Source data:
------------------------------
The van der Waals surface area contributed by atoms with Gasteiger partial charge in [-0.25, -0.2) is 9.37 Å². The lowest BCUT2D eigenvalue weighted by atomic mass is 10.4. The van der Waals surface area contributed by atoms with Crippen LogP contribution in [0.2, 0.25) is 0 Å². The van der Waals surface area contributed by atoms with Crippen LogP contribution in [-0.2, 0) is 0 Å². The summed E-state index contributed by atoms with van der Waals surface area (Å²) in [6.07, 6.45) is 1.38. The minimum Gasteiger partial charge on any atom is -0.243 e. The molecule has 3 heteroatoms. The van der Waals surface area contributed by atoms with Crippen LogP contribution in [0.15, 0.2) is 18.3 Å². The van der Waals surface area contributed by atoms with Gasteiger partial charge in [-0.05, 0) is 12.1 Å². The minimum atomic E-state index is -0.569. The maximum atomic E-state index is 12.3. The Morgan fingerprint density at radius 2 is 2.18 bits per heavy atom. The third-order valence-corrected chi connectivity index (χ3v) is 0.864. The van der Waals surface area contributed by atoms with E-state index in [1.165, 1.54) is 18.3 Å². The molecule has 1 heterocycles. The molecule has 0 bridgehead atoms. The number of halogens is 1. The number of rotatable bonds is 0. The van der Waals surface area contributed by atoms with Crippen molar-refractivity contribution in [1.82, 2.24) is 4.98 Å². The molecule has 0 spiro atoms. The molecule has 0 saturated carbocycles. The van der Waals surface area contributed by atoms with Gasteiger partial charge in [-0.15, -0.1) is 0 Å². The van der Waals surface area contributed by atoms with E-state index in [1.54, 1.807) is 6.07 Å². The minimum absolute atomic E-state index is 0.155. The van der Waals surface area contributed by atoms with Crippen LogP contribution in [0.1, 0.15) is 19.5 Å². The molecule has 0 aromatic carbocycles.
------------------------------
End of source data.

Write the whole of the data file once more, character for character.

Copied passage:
The van der Waals surface area contributed by atoms with Gasteiger partial charge in [-0.25, -0.2) is 9.37 Å². The lowest BCUT2D eigenvalue weighted by atomic mass is 10.4. The van der Waals surface area contributed by atoms with Crippen LogP contribution in [0.2, 0.25) is 0 Å². The van der Waals surface area contributed by atoms with Crippen LogP contribution in [-0.2, 0) is 0 Å². The summed E-state index contributed by atoms with van der Waals surface area (Å²) in [6.07, 6.45) is 1.38. The minimum Gasteiger partial charge on any atom is -0.243 e. The molecule has 3 heteroatoms. The van der Waals surface area contributed by atoms with Crippen LogP contribution in [0.15, 0.2) is 18.3 Å². The van der Waals surface area contributed by atoms with Gasteiger partial charge in [-0.05, 0) is 12.1 Å². The minimum atomic E-state index is -0.569. The maximum atomic E-state index is 12.3. The Morgan fingerprint density at radius 2 is 2.18 bits per heavy atom. The third-order valence-corrected chi connectivity index (χ3v) is 0.864. The van der Waals surface area contributed by atoms with E-state index in [1.165, 1.54) is 18.3 Å². The molecule has 1 heterocycles. The molecule has 0 bridgehead atoms. The number of halogens is 1. The number of rotatable bonds is 0. The van der Waals surface area contributed by atoms with Crippen molar-refractivity contribution in [1.82, 2.24) is 4.98 Å². The molecule has 0 spiro atoms. The molecule has 0 saturated carbocycles. The van der Waals surface area contributed by atoms with Gasteiger partial charge in [-0.15, -0.1) is 0 Å². The van der Waals surface area contributed by atoms with E-state index in [1.54, 1.807) is 6.07 Å². The minimum absolute atomic E-state index is 0.155. The van der Waals surface area contributed by atoms with Crippen LogP contribution in [0.1, 0.15) is 19.5 Å². The molecule has 0 aromatic carbocycles.